How Documentary Collection (D/A)- Documents against Acceptance is used as a Method of Payment in Trade (Video)


Under documentary collection method – there is sight and usance collection. For sight documentary collection it’s called  DP (or Documents Against Payment),  for usance it’s called DA (or Documents Against Acceptance).

1.     In this presentation on Documentary Collection Method , we have the exporter (also known as Principal) and the importer (also known as Drawee).  Both of them entered into a usance sales contract whereby the importer has agreed to give to the exporter 90 days credit terms which is expressed as 90 days after sight. They agreed that method of payment will be by usance Documentary Collection Method ie DA or Document against Acceptance.

2.     Once the contract has been signed, the exporter will ship out the goods to the importer via the shipping agent.

3.     After the exporter shipped out the goods, the exporter will prepare the necessary trade documents including the Bill of Lading and a Usance  Bill of Exchange. .

The exporter will then prepare a cover letter which is also known as a Collection Instruction containing complete and precise instructions.  The Collection Instructions form is normally prepared on a standard format given by the bank. The exporter will then forward all the trade documents as detailed in the Collection Instruction to his bank, the Remitting Bank in this case – ABC Bank.

Basically, the Exporter is informing the Remitting Bank that he had shipped all the goods to the Importer. And the Exporter has wants the Remitting bank to send all the trade documents over to the importer and to collect payment 90 days after sight  on his behalf. What does 90 days after sight means? Importer must pay the Exporter 90 days after acceptance of the Bills of Exchange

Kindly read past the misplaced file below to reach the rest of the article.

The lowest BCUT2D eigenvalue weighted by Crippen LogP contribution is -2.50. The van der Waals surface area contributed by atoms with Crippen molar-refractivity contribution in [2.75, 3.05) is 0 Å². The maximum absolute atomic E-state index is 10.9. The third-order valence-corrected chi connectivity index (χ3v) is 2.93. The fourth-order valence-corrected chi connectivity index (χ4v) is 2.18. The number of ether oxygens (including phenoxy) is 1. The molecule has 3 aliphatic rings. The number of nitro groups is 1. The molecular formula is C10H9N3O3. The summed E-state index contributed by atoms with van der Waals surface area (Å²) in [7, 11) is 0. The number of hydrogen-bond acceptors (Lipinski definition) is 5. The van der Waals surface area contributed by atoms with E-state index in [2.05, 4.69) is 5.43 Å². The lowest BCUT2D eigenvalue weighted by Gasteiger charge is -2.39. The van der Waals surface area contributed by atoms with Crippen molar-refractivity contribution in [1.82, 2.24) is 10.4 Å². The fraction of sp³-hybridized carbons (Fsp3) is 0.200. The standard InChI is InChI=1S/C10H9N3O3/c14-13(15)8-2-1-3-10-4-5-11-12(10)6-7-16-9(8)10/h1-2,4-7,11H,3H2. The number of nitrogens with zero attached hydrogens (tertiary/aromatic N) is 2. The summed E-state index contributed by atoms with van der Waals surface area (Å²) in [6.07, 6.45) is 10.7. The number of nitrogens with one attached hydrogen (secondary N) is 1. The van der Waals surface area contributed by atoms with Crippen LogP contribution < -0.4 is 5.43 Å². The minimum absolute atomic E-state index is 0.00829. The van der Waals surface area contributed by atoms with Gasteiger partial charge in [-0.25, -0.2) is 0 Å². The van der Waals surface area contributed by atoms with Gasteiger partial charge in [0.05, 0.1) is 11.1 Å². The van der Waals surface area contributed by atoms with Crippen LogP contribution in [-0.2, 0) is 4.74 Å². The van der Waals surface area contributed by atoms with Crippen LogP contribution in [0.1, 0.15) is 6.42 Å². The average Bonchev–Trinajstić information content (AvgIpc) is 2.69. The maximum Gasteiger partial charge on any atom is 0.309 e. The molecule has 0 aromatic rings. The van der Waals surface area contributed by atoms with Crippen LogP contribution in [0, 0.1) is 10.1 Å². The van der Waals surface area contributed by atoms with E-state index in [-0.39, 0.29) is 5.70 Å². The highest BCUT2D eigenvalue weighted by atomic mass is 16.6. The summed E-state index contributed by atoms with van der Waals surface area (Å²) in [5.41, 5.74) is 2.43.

4.     All the  trade documents are with the Remitting bank. So now the remitting bank has to prepare a cover letter . Whatever instructions given in this collection order by the exporter which is called the collection instructions will be transferred over to the remitting bank.

5.     The Remitting Bank will then forward all the documents to the Collecting/Presenting Bank. Normally there are 2 banks here – the collecting bank is the remitting bank’s agent whereas the presenting bank is the importer’s bank. For simplicity sake in this diagram, both banks are placed into the same box.

So when the documents arrive at the Collecting/Presenting Bank, the Collecting/Presenting bank will then inform the importer and that the instruction is to release the documents against acceptance – which means the importer will have to go to the bank to accept the bill of exchange by signing on the face of the Bill of Exchange

6.     Once the importer accepted the Usance Bills of Exchange .The Collecting/Presenting bank will then release the trade documents to the importer. In the meantime, the goods has arrived at the port, and with the trade documents the importer will be able to clear the goods from the port.  Once the Importer is able to clear the goods from the port, the Importer will distribute goods out to their retailers and subsequently received payment from their retailers for the goods.

7.     On maturity of the Bill of Exchange , which is after 90 days after the acceptance of the Bill of Exchange ,the importer will make payment to the bank

8.     The Collecting/Presenting bank subsequently remits payment to the remitting bank.

9.     When the remitting bank received the payment, the remitting bank will credit the payment to the exporter’s account.

This entire transaction is governed by the Uniform Rules for Collection URC522 which is published by the International Chamber of Commerce.

So this is in essence the workflow of a Documents Against Acceptance method.


Leave a Reply

Fill in your details below or click an icon to log in: Logo

You are commenting using your account. Log Out / Change )

Twitter picture

You are commenting using your Twitter account. Log Out / Change )

Facebook photo

You are commenting using your Facebook account. Log Out / Change )

Google+ photo

You are commenting using your Google+ account. Log Out / Change )

Connecting to %s